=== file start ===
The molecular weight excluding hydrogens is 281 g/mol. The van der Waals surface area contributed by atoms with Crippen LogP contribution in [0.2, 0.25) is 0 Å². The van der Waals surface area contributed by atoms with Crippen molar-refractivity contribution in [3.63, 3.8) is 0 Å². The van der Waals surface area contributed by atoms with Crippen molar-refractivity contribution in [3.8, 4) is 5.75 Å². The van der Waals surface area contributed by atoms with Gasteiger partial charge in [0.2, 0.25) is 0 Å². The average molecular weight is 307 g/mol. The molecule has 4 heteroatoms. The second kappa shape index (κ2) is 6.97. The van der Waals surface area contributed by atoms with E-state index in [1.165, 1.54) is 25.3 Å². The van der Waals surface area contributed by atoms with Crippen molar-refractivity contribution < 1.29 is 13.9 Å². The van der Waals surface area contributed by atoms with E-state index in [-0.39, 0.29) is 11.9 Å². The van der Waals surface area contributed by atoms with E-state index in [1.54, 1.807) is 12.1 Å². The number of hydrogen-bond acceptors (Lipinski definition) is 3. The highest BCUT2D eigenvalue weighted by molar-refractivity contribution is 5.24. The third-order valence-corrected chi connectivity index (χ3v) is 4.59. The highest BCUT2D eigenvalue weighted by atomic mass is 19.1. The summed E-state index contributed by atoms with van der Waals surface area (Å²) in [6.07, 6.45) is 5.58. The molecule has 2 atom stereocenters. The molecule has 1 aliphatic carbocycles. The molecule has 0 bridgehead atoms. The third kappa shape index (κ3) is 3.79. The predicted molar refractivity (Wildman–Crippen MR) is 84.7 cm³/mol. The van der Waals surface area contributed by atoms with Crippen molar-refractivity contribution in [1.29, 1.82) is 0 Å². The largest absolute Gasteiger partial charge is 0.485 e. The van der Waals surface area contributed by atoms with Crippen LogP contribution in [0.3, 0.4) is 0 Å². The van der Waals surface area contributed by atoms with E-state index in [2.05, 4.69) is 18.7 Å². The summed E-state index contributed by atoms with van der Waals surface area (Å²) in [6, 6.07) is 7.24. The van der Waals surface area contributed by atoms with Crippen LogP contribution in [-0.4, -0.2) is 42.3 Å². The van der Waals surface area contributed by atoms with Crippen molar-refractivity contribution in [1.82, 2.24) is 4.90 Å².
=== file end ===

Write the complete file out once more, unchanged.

The molecular weight excluding hydrogens is 281 g/mol. The van der Waals surface area contributed by atoms with Crippen LogP contribution in [0.2, 0.25) is 0 Å². The van der Waals surface area contributed by atoms with Crippen molar-refractivity contribution in [3.63, 3.8) is 0 Å². The van der Waals surface area contributed by atoms with Crippen molar-refractivity contribution in [3.8, 4) is 5.75 Å². The van der Waals surface area contributed by atoms with Gasteiger partial charge in [0.2, 0.25) is 0 Å². The average molecular weight is 307 g/mol. The molecule has 4 heteroatoms. The second kappa shape index (κ2) is 6.97. The van der Waals surface area contributed by atoms with E-state index in [1.165, 1.54) is 25.3 Å². The van der Waals surface area contributed by atoms with Crippen molar-refractivity contribution < 1.29 is 13.9 Å². The van der Waals surface area contributed by atoms with E-state index in [-0.39, 0.29) is 11.9 Å². The van der Waals surface area contributed by atoms with E-state index in [1.54, 1.807) is 12.1 Å². The number of hydrogen-bond acceptors (Lipinski definition) is 3. The highest BCUT2D eigenvalue weighted by molar-refractivity contribution is 5.24. The third-order valence-corrected chi connectivity index (χ3v) is 4.59. The highest BCUT2D eigenvalue weighted by atomic mass is 19.1. The summed E-state index contributed by atoms with van der Waals surface area (Å²) in [6.07, 6.45) is 5.58. The molecule has 2 atom stereocenters. The molecule has 1 aliphatic carbocycles. The molecule has 0 bridgehead atoms. The third kappa shape index (κ3) is 3.79. The predicted molar refractivity (Wildman–Crippen MR) is 84.7 cm³/mol. The van der Waals surface area contributed by atoms with Crippen molar-refractivity contribution in [1.29, 1.82) is 0 Å². The largest absolute Gasteiger partial charge is 0.485 e. The van der Waals surface area contributed by atoms with Crippen LogP contribution in [0.3, 0.4) is 0 Å². The van der Waals surface area contributed by atoms with E-state index in [2.05, 4.69) is 18.7 Å². The summed E-state index contributed by atoms with van der Waals surface area (Å²) in [6, 6.07) is 7.24. The van der Waals surface area contributed by atoms with Crippen LogP contribution in [-0.4, -0.2) is 42.3 Å². The van der Waals surface area contributed by atoms with Crippen molar-refractivity contribution in [1.82, 2.24) is 4.90 Å².